The Sugar Reduction Summit; Sugar, Sweetness and Obesity
With almost two thirds of adults in the UK now classified as overweight or obese, there is no doubt that obesity is one of the most serious public health challenges of our time and that, continued unchecked, it will bankrupt public health services. Current spending on diabetes and excess weight costs more than £5billion each year, and is predicted to rise to £45 billion by 2050.
Sugar’s role in obesity is increasingly taking centre-stage in the media, with headline grabbing stories not only on its link to obesity but correlations to cancers, cardio-vascular disease, heart disease and diabetes. Scientists and public health professionals have decried the high levels of hidden sugar found in everyday foods from breads to sauces, and drawn parallels between the tobacco and food industries, invoking the rising tide of obesity and questioning whether sugar taxation and additional regulation is an inevitable necessity.
The Scientific Advisory Committee on Nutrition and the World Health Organisation both issued draft recommendations last year to halve the daily recommended amount of free sugars in our diet, to better protect against both dental caries and obesity. Some manufacturers and retailers are beginning to introduce initiatives to reduce sugar in their products including reformulating soft drinks and reducing portion size.
One strategy to reduce calories whilst maintaining palatability is to replace sugars with sweeteners, but the science and health communities are divided on whether sugar substitutes represent a powerful harm-reduction strategy or whether maintaining sweetness promotes a preference for less healthy attitudes and foods and contributes to over consumption and obesity.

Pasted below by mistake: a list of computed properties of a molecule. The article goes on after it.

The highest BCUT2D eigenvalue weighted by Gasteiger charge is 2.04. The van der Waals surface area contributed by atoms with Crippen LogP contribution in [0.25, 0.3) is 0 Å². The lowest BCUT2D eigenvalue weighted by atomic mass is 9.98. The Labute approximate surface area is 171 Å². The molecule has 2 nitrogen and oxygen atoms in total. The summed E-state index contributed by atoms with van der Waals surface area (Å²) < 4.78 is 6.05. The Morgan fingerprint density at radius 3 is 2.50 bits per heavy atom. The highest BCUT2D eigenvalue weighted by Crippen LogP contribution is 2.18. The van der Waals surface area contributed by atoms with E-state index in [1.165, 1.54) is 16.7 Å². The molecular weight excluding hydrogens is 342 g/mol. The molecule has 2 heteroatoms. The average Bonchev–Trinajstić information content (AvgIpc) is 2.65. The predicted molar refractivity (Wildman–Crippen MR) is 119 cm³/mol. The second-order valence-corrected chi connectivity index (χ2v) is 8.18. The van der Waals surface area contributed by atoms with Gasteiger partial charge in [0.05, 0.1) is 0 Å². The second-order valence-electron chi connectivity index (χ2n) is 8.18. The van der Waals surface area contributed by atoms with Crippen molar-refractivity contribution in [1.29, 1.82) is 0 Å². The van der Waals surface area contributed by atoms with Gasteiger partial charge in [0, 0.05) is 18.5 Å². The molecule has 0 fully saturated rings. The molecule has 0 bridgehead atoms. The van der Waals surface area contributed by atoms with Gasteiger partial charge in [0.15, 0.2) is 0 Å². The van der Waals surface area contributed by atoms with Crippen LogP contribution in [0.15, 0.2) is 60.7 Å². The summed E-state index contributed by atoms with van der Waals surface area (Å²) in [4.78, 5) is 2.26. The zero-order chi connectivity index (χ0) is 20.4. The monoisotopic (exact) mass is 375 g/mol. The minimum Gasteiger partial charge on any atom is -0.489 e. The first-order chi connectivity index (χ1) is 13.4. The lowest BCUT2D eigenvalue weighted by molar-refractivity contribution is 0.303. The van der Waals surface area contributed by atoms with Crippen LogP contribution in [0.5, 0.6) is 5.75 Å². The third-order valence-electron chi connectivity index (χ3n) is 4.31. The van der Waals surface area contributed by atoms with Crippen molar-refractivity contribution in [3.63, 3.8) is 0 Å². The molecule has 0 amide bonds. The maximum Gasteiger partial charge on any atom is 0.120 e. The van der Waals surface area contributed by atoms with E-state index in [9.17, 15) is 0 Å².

The Summit will examine the science and evidence around the impact of sweetness on appetite control and energy balance and explore the neuroscience of sweet taste, debating to what extent sweetness actually matters if calorie reduction is achieved. Evidence on the safety, efficacy and acceptability of sweeteners will also be considered. Do sweeteners offer a viable harm reduction strategy in the fight against obesity? Is there consensus on the efficacy of sweeteners in weight management? If international evidence from health bodies overwhelmingly concludes that sweeteners are safe, why are they not supported more widely with strategies to promote their safety and increase acceptability?
The Sugar Reduction Summit: Managing Sweetness is the only event to provide a neutral and balanced platform for policy makers and key stakeholders within the nutrition health and wellbeing, scientific and food industries to come together and explore evidence-based research on the impact of sweetness in our diets and debate the importance of managing sweetness in sugar reduction. The Summit will bring together the latest science and evidence, taste and sensory studies, innovations in food technology and consumer purchasing trends to fully explore the role of sweetness in our diets.
Key topics will include:
- Does sweetness matter, if calories are managed?
- Is reducing sweetness a moral issue rather than a health issue?
- What does the data reveal on the impact of anti-sugar campaigning on attitudes and purchasing?
- Do sweeteners offer a viable harm reduction strategy in the fight against obesity?
- Do sweeteners have unintended consequences?
- Does the use of sweeteners facilitate a reduction in sugar intake or do consumers compensate?
- What is the extent of reformulation over the past 25 years?
- Should industry have a specific sugar reduction strategy alongside calorie reduction?
- How do you sell reformulated foods?
- If sweeteners are safe, why are they not more widely supported?
- What’s next for Public Health and Policy on sugar reduction?